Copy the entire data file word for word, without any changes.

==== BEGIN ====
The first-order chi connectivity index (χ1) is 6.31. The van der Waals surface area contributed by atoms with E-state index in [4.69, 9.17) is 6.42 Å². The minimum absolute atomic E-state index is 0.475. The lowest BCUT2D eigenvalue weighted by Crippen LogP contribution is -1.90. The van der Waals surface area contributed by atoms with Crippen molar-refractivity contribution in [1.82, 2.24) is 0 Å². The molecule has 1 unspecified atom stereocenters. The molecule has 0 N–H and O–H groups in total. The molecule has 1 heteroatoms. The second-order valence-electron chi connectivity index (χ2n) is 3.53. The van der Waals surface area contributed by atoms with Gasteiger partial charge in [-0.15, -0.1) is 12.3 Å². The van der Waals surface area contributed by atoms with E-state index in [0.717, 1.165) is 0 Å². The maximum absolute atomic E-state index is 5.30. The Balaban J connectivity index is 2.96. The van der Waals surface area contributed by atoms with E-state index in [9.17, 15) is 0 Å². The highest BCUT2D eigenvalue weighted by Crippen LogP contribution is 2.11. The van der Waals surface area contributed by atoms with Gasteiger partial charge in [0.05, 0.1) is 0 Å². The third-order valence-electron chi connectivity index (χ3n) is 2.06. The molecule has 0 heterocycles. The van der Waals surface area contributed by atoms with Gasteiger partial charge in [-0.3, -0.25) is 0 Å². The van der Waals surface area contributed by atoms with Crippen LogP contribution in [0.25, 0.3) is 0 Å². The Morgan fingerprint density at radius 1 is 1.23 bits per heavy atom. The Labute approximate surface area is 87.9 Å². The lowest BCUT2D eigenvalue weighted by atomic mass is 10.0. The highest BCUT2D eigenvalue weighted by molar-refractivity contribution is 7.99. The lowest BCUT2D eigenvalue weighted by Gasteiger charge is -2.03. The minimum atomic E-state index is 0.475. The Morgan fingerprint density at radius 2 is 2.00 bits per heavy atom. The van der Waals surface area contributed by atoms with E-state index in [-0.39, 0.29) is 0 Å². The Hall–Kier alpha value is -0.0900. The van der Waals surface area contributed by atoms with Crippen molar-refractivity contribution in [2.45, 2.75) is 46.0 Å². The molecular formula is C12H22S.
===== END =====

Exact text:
The first-order chi connectivity index (χ1) is 6.31. The van der Waals surface area contributed by atoms with E-state index in [4.69, 9.17) is 6.42 Å². The minimum absolute atomic E-state index is 0.475. The lowest BCUT2D eigenvalue weighted by Crippen LogP contribution is -1.90. The van der Waals surface area contributed by atoms with Crippen molar-refractivity contribution in [1.82, 2.24) is 0 Å². The molecule has 1 unspecified atom stereocenters. The molecule has 0 N–H and O–H groups in total. The molecule has 1 heteroatoms. The second-order valence-electron chi connectivity index (χ2n) is 3.53. The van der Waals surface area contributed by atoms with Gasteiger partial charge in [-0.15, -0.1) is 12.3 Å². The van der Waals surface area contributed by atoms with E-state index in [0.717, 1.165) is 0 Å². The maximum absolute atomic E-state index is 5.30. The Balaban J connectivity index is 2.96. The van der Waals surface area contributed by atoms with E-state index in [9.17, 15) is 0 Å². The highest BCUT2D eigenvalue weighted by Crippen LogP contribution is 2.11. The van der Waals surface area contributed by atoms with Gasteiger partial charge in [0.05, 0.1) is 0 Å². The third-order valence-electron chi connectivity index (χ3n) is 2.06. The molecule has 0 heterocycles. The van der Waals surface area contributed by atoms with Gasteiger partial charge in [-0.3, -0.25) is 0 Å². The van der Waals surface area contributed by atoms with Crippen LogP contribution in [0.25, 0.3) is 0 Å². The Morgan fingerprint density at radius 1 is 1.23 bits per heavy atom. The Labute approximate surface area is 87.9 Å². The lowest BCUT2D eigenvalue weighted by atomic mass is 10.0. The highest BCUT2D eigenvalue weighted by molar-refractivity contribution is 7.99. The lowest BCUT2D eigenvalue weighted by Gasteiger charge is -2.03. The minimum atomic E-state index is 0.475. The Morgan fingerprint density at radius 2 is 2.00 bits per heavy atom. The van der Waals surface area contributed by atoms with E-state index in [-0.39, 0.29) is 0 Å². The Hall–Kier alpha value is -0.0900. The van der Waals surface area contributed by atoms with Crippen molar-refractivity contribution in [2.45, 2.75) is 46.0 Å². The molecular formula is C12H22S.